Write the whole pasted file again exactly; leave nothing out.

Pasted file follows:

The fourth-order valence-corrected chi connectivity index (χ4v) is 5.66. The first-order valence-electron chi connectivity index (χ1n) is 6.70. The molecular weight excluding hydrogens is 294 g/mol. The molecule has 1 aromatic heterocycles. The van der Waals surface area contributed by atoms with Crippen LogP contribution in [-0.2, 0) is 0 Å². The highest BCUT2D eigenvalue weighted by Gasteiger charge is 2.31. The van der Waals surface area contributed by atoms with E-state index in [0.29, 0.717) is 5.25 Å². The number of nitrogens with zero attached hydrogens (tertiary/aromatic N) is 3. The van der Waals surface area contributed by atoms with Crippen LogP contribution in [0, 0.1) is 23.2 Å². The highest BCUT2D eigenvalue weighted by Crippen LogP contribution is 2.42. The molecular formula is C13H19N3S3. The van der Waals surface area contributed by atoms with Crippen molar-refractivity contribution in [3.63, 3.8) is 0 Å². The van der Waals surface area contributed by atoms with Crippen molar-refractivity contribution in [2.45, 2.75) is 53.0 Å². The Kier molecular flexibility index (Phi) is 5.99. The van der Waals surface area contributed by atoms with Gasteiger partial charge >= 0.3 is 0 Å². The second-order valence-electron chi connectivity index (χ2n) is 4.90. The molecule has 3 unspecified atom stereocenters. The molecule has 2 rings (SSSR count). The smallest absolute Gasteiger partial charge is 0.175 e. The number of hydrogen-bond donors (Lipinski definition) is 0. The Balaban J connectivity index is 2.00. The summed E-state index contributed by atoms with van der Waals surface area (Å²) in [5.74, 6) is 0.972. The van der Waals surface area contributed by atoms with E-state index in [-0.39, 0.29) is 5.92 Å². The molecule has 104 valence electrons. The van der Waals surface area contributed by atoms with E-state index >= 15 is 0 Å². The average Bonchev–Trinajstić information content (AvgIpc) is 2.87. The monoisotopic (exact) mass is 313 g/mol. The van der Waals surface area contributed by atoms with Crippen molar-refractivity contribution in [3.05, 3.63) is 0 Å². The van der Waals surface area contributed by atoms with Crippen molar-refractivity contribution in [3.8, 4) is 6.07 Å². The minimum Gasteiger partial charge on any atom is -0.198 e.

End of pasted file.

The fourth-order valence-corrected chi connectivity index (χ4v) is 5.66. The first-order valence-electron chi connectivity index (χ1n) is 6.70. The molecular weight excluding hydrogens is 294 g/mol. The molecule has 1 aromatic heterocycles. The van der Waals surface area contributed by atoms with Crippen LogP contribution in [-0.2, 0) is 0 Å². The highest BCUT2D eigenvalue weighted by Gasteiger charge is 2.31. The van der Waals surface area contributed by atoms with E-state index in [0.29, 0.717) is 5.25 Å². The number of nitrogens with zero attached hydrogens (tertiary/aromatic N) is 3. The van der Waals surface area contributed by atoms with Crippen LogP contribution in [0, 0.1) is 23.2 Å². The highest BCUT2D eigenvalue weighted by Crippen LogP contribution is 2.42. The molecular formula is C13H19N3S3. The van der Waals surface area contributed by atoms with Crippen molar-refractivity contribution in [3.63, 3.8) is 0 Å². The van der Waals surface area contributed by atoms with Crippen molar-refractivity contribution in [2.45, 2.75) is 53.0 Å². The Kier molecular flexibility index (Phi) is 5.99. The van der Waals surface area contributed by atoms with Gasteiger partial charge >= 0.3 is 0 Å². The second-order valence-electron chi connectivity index (χ2n) is 4.90. The molecule has 3 unspecified atom stereocenters. The molecule has 2 rings (SSSR count). The smallest absolute Gasteiger partial charge is 0.175 e. The number of hydrogen-bond donors (Lipinski definition) is 0. The Balaban J connectivity index is 2.00. The summed E-state index contributed by atoms with van der Waals surface area (Å²) in [5.74, 6) is 0.972. The van der Waals surface area contributed by atoms with E-state index in [-0.39, 0.29) is 5.92 Å². The molecule has 104 valence electrons. The van der Waals surface area contributed by atoms with E-state index >= 15 is 0 Å². The average Bonchev–Trinajstić information content (AvgIpc) is 2.87. The monoisotopic (exact) mass is 313 g/mol. The van der Waals surface area contributed by atoms with Crippen molar-refractivity contribution in [3.05, 3.63) is 0 Å². The van der Waals surface area contributed by atoms with Crippen molar-refractivity contribution in [3.8, 4) is 6.07 Å². The minimum Gasteiger partial charge on any atom is -0.198 e.